The National Park Service and Toll Bros. are on the brink of a deal that would put an end to the developer's hotly protested plan for a subdivision of 62 luxury homes inside Valley Forge National Historical Park.
The largest builder of high-end housing in the United States. Toll intended to turn a privately owned tract on the north side into Valley Forge Overlook - the first such development within the boundaries of any national historical park.
Impelled by the public outrage that has erupted across the country, the park service now is negotiating to buy the land, reportedly valued at about $10 million, in order to spare it.
"I'm optimistic this is going to work because of the commitment of all parties involved to make it work," said U.S. Rep. Joseph Hoeffel, a Pennsylvania Democrat who is acting as intermediary in talks between Toll and the park service. His district includes the 3,466-acre park.
Through a spokeswoman, the Huntingdon Valley-based builder declined to comment on the pending deal. A park service official, however, said that acquiring the 62-acre site has become "a priority" for the agency.
"We're trying to protect this island of green in the midst of suburbia," said communications chief David Barna.
Ever since a news report on Dec. 16 detailed the Toll plan, a firestorm of protest has swept the ranks of preservationists, historians and Revolutionary War re-enactors nationwide. The National Park Service has heard, as well, from tourists, joggers, birders, grade-school students - all incensed by the idea of a modern subdivision on what they consider hallowed ground.
`Outpouring of alarm'
"There has been an outpouring of alarm and a [determination] to help see that the subdivision does not go forward," said Robin Mann of the Sierra Club, the rally's organizer.
"There's a collective sense of how can this happen - that land within a national park can be developed?"
Many historical parks, in fact, contain private lands that are vulnerable to development. Valley Forge has five such tracts totaling 500 acres - the result of Congress' failure to appropriate enough funds to buy all the land within the borders it drew in the 1980 park expansion.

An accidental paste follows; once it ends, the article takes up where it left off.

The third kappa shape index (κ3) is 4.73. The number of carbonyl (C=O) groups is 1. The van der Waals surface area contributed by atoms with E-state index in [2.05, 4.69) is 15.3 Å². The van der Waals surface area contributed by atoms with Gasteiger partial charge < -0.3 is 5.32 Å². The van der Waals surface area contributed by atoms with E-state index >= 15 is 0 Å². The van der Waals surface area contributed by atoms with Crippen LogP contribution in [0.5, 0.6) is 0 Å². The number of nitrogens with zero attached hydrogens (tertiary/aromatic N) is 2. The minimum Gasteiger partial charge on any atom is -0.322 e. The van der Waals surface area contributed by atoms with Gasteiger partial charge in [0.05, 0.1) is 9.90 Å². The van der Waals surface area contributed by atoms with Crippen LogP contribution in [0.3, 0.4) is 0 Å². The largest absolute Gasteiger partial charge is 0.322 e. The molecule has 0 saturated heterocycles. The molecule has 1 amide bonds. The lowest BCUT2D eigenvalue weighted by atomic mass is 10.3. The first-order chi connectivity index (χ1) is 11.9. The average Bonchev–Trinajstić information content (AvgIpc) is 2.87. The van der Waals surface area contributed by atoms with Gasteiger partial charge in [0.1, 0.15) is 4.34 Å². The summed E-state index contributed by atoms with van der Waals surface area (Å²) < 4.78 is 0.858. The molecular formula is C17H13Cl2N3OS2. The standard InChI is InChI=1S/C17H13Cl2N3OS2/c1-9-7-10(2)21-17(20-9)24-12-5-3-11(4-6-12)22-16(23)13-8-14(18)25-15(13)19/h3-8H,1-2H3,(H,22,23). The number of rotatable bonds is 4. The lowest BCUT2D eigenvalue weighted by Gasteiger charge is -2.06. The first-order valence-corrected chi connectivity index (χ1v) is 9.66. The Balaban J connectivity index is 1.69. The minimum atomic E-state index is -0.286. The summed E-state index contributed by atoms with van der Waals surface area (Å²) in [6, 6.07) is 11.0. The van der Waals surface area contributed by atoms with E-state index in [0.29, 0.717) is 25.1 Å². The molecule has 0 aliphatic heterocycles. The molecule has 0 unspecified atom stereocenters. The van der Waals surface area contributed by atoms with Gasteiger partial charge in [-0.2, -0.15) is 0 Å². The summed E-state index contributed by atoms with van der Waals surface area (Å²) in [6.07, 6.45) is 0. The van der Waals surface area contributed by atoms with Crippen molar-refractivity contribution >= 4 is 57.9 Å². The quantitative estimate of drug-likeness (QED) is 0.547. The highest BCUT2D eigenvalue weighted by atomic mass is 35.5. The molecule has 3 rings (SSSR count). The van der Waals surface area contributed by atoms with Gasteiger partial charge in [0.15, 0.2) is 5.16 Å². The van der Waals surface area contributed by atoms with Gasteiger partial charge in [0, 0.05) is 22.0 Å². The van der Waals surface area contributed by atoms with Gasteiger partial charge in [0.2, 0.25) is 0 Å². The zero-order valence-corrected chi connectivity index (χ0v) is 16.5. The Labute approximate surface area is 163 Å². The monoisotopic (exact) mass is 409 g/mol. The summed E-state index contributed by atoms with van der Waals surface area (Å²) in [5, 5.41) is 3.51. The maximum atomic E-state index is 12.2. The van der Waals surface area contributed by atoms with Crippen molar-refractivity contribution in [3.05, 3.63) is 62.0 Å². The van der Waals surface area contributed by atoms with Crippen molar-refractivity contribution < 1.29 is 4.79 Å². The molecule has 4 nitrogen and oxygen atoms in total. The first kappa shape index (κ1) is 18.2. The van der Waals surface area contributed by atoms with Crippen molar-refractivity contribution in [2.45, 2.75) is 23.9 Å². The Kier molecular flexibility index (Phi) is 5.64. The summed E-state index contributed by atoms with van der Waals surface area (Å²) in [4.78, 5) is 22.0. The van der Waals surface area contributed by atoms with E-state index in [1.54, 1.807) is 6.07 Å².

Toll has an agreement of sale on one of the parcels, the Schwoebel family tree nursery, in the park's northern reaches. Far less is known about this sector than the more historically celebrated area to the south, site of the Continental Army encampment in the winter of 1777-1778. Preliminary archaeological surveys next to the Schwoebel property, however, have uncovered evidence of a troop commissary, as well as Native American settlements.
Some park supporters have called on the developer to donate the land - a move that chief executive Robert Toll does not seem willing to make, according to Hoeffel. The lawmaker said, however, that Toll would not try to recover the money his firm spent pursuing local officials' approval of Valley Forge Overlook for the last two years.
Toll stated he wanted the land's "fair market value," Hoeffel said, "but he wasn't looking for lost profits."
Although he has no details on how the deal would be funded, Hoeffel said park service director Fran Mainella told him the money is available in the Interior Department's budget. Freeing it up for parkland acquisition would involve a congressional appropriations process taking 60 to 90 days.
Mainella, he said, "was confident that could go forward."
Supervisors in Lower Providence Township were to decide in a meeting last week whether Toll could proceed with Valley Forge Overlook. But at the developer's request, the vote has been pushed back to Feb. 7. Township manager Dan Olpere said he hopes a settlement between Toll and the park service will occur in the meantime.
The supervisors themselves have come under increasing pressure to put the kibosh on the development.
Last week, the 20 third-graders in Lisa Czapracki's class at Schuylkill Elementary School each wrote letters to the officials. The children had gone to nearby Valley Forge on a field trip, and felt passionately that Toll should not share the park with the spirit of Gen. Washington.
Building houses in the park, wrote Sam Knaub, 9, "would be disrespect to our country because that's where George Washington and his men stayed ... while they were fighting the English for our freedom."
"If there were houses there, the beautiful open land with great sounds would be all gone," wrote Laura Fabius, 9, who thought up the letter campaign. "Instead, there would be loud, maybe horrible sounds... Very treasured artifacts, like guns, could be chopped up and never seen again."